Your vet should be able to help you plan for how much food your pooch will need. If your dog eats food not widely available at supermarkets, check local stockists in the area you’re heading to online and be prepared to bring enough from home for the whole trip.
Finding dog-friendly accommodation
If you’re planning on travelling to your hiking location, the next thing you’ll need to figure out is where to stay. As we’ve talked about on this blog in the past, finding dog-friendly holiday accommodation is very doable these days as hotels, guest houses and campsites are increasingly willing to accommodate pets, often for a small extra fee.
Camping or glamping is a great option for dog-friendly holiday accommodation because it’s so easy to get out to toss the ball or stretch your legs rather than having your pooch holed up in your hotel room for most of the day as you go sightseeing and then walking for blocks looking for a dog-friendly park.
When you’re holidaying in the great outdoors, most of the activities easily available to you are dog-friendly: apart from hiking, you two can indulge in beach days, al fresco dining, running and simply enjoying nature.
You can also use sites like DogFriendly to find accommodation, beaches and days out that are suitable for sharing for your pupper. When in doubt, get in touch with the campsite or hotel you’re considering directly. And for adventures off the beaten track, wild camping with your dog is also an option!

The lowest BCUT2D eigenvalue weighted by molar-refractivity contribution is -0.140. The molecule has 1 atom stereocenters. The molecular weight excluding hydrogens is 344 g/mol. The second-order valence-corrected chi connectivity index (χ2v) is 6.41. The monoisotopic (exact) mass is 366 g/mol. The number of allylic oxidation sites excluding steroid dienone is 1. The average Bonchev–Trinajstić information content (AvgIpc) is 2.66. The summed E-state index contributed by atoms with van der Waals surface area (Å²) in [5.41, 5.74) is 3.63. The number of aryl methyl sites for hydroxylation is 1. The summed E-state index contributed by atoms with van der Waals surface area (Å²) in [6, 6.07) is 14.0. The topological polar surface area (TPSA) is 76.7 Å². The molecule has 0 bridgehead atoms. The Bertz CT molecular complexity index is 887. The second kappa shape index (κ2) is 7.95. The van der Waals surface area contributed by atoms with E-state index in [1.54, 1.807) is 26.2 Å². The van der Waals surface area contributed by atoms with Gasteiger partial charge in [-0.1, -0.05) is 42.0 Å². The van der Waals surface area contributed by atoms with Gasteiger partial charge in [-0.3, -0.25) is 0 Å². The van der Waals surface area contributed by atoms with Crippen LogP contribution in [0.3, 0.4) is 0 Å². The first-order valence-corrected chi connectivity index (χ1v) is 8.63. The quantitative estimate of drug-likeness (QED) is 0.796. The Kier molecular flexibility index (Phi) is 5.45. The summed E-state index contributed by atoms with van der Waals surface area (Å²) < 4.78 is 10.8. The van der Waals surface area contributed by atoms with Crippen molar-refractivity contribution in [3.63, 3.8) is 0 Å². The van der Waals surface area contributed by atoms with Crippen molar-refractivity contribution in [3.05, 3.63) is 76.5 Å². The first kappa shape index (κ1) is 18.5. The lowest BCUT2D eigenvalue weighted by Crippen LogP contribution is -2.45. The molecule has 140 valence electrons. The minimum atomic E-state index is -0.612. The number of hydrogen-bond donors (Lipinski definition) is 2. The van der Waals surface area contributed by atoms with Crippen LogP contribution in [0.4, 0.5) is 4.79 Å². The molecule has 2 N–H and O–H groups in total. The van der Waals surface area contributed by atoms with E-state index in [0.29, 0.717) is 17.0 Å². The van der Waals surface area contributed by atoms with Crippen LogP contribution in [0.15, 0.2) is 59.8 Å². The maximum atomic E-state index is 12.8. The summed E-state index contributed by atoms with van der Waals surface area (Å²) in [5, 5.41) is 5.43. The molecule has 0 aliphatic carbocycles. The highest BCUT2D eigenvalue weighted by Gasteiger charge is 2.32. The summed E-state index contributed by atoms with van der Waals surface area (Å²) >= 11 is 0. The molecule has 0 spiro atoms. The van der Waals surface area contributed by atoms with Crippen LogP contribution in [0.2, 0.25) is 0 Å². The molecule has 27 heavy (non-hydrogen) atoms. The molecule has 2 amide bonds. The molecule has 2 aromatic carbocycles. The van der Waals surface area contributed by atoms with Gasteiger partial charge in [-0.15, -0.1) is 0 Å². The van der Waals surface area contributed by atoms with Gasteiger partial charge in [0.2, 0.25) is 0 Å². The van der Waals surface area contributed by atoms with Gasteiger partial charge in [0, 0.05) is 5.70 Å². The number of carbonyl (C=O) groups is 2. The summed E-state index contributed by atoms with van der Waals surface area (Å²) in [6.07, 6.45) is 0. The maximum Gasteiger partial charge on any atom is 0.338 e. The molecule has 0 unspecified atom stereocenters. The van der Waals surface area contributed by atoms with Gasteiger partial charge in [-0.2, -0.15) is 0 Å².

Many websites allow you to filter accommodation options based on whether or not they allow pets, and Wigwam® Holidays are no different. You can see our dog-friendly glamping sites by clicking the link below.
Health & safety information
Before you head out for your hike, make sure you know the potential risks. Luckily, here in the UK, we don’t need to worry about poisonous snakes or spiders, but there are a few other things to be mindful of.
While UK weather is not exactly known for really hot days, we do get those occasionally. If you’re hiking on one of these days, try to avoid too much activity in the early afternoon as the sun will be at its harshest and the temperature at its highest during this time.